From Pixar's toon megalomaniacs to Batman's favorite psychotic clown, the screen's best superhero-movie bad guys
20. Obidiah Stane, ‘Iron Man'
Stane may be a bad person, but he's a good businessman. Jeff Bridges' industrial magnate from the first Iron Man movie was only thinking of the well-being of Stark Industries when he paid a terrorist cell to kidnap Tony and kill him in the Middle Eastern hinterlands. Not the best excuse in the world, but as manager of the company he built with Howard Stark, he's got shareholders to answer to. If a little extortion and secondhand murder is what it takes to keep the profit margin in the black, that's just the cost of doing business. And if he has to put his on his supersuit — that “Iron Monger” get-up — to make sure things go his way, well … welcome to corporate America in the 21st century. CB
19. Winter Soldier, ‘Captain America: The Winter Soldier'/'Captain America: Civil War'
As Captain America’s faithful sidekick during their World War II days, Bucky Barnes (Sebastian Stan) was a chipper crimefighter, as dedicated to preserving the American way as his star-spangled best friend. Then the character got a cold-blooded edge when he was brainwashed after a presumed battlefield death — and my, doesn't that robot-armed killing machine known as the Winter Soldier look mighty familiar. In Civil War, he was a man divided between his forced hardwiring for terrorist outfit HYDRA and his abiding devotion to his do-gooding mentor. Rogers stuck by his old pal, but to many figures in Marvel’s world, the former (and future?) assassin is a kill-on-sight target. CB
18. Elijah Price, ‘Unbreakable'
Much like the film in which he appears, Elijah Price is a bit underrated and misunderstood. Samuel L. Jackson's stricken, possibly deranged man is trying to convince an ordinary security guard named David (Bruce Willis) who just survived a fatal train crash that he may, in fact, be a superhero. M. Night Shyamalan’s follow-up to the box-office phenomenon The Sixth Sense is a divisive, imperfect thriller, but in Price the writer-director crafted a tragic character whose desire to fit in — he was born with extremely brittle bones, leaving him permanently fragile — results in a psychosis that allows him to believe he’s a supervillain. All Price needs is his nemesis, which leads to a friendship with David that has a lethal ulterior motive. We don’t realize that a monstrous evil has been hiding in plain sight throughout the film the entire time. TG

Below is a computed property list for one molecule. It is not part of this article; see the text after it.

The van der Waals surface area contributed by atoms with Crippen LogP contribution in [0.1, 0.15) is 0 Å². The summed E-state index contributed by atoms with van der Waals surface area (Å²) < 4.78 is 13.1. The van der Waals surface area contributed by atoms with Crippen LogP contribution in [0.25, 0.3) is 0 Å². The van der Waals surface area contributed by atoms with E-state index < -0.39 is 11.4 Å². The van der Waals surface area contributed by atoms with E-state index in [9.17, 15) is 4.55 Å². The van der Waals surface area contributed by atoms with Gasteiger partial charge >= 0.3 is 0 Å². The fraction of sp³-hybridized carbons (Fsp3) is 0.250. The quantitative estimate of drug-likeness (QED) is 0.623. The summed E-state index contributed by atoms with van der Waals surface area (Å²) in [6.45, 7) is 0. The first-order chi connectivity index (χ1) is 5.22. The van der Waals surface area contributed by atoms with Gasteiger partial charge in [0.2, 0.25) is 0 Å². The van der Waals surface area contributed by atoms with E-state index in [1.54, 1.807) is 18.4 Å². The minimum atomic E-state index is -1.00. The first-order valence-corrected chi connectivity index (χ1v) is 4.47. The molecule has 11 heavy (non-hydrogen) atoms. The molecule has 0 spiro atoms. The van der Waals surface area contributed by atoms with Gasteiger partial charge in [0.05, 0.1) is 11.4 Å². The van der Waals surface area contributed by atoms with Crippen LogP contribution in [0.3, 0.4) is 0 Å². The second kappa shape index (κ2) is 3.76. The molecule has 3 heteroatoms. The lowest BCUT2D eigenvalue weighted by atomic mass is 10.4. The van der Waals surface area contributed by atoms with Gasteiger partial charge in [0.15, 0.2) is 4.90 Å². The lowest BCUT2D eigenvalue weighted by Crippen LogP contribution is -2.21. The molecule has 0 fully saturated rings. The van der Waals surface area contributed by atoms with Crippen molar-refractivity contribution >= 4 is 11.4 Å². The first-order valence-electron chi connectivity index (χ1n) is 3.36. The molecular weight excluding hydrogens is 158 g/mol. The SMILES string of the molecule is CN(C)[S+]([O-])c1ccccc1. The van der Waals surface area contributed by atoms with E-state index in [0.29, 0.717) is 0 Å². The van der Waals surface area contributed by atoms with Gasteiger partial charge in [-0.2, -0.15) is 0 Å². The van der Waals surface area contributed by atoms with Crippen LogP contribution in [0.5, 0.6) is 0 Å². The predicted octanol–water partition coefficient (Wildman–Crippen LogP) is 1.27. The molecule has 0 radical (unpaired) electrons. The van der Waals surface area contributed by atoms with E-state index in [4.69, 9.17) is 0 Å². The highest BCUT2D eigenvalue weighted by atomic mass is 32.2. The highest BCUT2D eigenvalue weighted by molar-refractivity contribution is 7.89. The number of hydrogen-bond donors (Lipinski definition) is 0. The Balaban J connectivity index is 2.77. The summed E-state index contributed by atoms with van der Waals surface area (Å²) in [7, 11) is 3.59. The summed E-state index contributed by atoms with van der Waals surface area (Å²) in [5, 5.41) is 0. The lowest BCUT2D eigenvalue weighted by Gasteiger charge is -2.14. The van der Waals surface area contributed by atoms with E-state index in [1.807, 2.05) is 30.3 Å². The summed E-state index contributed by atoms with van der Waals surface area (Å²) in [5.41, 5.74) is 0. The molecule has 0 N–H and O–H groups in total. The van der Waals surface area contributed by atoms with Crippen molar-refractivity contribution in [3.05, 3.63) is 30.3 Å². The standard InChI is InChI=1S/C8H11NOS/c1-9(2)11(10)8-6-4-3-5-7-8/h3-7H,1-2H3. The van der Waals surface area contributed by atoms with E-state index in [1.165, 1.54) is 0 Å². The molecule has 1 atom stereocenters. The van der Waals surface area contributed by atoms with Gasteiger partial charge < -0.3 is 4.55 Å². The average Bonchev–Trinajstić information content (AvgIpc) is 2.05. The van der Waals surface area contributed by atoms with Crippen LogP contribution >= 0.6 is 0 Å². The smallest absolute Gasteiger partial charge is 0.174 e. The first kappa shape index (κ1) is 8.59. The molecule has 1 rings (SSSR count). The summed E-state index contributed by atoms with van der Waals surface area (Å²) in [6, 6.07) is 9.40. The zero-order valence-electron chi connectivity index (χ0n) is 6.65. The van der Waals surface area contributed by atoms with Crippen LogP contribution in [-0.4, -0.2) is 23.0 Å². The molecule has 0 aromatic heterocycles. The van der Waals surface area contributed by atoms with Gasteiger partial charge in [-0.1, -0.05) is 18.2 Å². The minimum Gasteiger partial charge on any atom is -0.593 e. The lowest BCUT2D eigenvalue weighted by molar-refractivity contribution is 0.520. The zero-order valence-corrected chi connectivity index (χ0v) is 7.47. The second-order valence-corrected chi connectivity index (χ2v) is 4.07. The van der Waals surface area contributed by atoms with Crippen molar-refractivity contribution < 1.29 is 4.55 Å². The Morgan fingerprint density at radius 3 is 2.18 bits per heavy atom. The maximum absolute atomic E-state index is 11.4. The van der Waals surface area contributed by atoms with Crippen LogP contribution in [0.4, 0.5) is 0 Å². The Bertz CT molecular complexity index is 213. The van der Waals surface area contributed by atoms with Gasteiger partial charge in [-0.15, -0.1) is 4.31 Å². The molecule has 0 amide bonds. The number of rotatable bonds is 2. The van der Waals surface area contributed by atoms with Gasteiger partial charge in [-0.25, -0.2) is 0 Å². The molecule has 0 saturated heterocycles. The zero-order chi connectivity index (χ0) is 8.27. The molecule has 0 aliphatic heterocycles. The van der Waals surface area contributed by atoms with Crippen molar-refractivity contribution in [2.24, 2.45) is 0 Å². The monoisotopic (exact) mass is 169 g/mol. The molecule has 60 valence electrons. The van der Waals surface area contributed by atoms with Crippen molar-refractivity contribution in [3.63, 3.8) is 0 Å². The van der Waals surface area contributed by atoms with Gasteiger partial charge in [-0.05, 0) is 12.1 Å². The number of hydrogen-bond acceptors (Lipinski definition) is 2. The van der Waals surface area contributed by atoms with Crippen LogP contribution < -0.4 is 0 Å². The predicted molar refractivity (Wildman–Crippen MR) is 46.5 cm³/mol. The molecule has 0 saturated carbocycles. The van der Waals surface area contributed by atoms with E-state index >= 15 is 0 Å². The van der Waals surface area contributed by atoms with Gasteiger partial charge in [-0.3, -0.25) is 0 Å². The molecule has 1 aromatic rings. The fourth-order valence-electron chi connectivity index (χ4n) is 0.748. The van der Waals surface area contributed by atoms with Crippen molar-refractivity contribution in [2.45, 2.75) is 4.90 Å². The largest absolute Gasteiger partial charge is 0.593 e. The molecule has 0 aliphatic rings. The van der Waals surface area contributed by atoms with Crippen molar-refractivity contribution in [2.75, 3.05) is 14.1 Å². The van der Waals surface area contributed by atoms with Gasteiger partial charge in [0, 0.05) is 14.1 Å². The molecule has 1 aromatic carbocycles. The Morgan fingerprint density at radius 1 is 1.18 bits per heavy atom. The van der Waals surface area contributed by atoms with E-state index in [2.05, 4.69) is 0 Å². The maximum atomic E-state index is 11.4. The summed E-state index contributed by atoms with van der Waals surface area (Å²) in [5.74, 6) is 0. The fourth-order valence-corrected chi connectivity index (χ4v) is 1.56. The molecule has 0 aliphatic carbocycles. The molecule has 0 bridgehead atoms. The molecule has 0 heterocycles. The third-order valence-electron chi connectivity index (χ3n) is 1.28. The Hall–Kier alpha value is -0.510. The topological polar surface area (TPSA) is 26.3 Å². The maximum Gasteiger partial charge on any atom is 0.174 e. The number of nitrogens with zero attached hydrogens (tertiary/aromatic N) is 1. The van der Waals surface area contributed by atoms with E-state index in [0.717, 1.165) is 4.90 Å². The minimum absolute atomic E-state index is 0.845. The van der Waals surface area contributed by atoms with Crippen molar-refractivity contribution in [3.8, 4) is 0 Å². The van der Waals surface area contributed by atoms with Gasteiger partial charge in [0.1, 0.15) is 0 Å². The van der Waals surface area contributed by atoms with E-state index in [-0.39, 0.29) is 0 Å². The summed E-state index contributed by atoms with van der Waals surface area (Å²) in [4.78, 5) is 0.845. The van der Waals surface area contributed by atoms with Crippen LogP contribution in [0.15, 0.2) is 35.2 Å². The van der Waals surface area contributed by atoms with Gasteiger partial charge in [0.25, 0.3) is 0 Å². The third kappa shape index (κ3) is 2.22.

17. Toad, ‘X-Men'
First introduced as one of Magneto’s “Brotherhood of Evil Mutants” in the original Sixties X-Men comics, this misshapen, high-jumping lackey was something of a afterthought in the Marvel Universe. It took badass martial artist Ray Park — the same Scottish actor who turned The Phantom Menace's Darth Maul into a samurai-like Sith Lord — to make this creep cool. Park energized the original X-Men movie with his gravity-defying leaps, super-stretchy tongue, and acid-tinged loogies, and changed the perception of the villain from old-fashioned to cutting edge. Suddenly, this creature seemed both grotesque and a genuinely agile threat. NM
16. Syndrome, ‘The Incredibles'
People do bad things when they feel hurt, but that doesn't necessarily make them horrible people. In Pixar's The Incredibles, young but enthusiastic Buddy (voiced by Jason Lee) invents his own janky rocketboots in the hopes of playing sidekick to Mr. Incredible (Craig T. Nelson) — and gets coldly rebuffed by his hero. So it's understandable that he'd be a little resentful of the gifted super-types, though that doesn't make his plan to arm the population with extraordinary abilities any less tragic. His most iconic line is practically a call for help: “When everyone's super, no one will be.” Oh, the irony. CB
15. The Penguin, ‘Batman: The Movie'/'Batman Returns'
One of the Caped Crusader's key rogues, the villain known for causing fowl play was originally associated with Burgess Meredith's pop-art version on TV and the show's 1966 feature-length Batman: The Movie version; his squawk was so distinctive that 50 years later comedians like Jon Stewart (who compared it to Dick Cheney) are still imitating it. Danny Devito brought a note of gothic tragedy to the character in 1992's Batman Returns, playing the Penguin as one of Gotham City’s unwanted children, back to seek revenge. He's the criminal mastermind who could’ve been Bruce Wayne, if only he’d been raised in a manor and not in the sewers. NM
14. Sabretooth, ‘X-Men'/'X-Men Origins: Wolverine'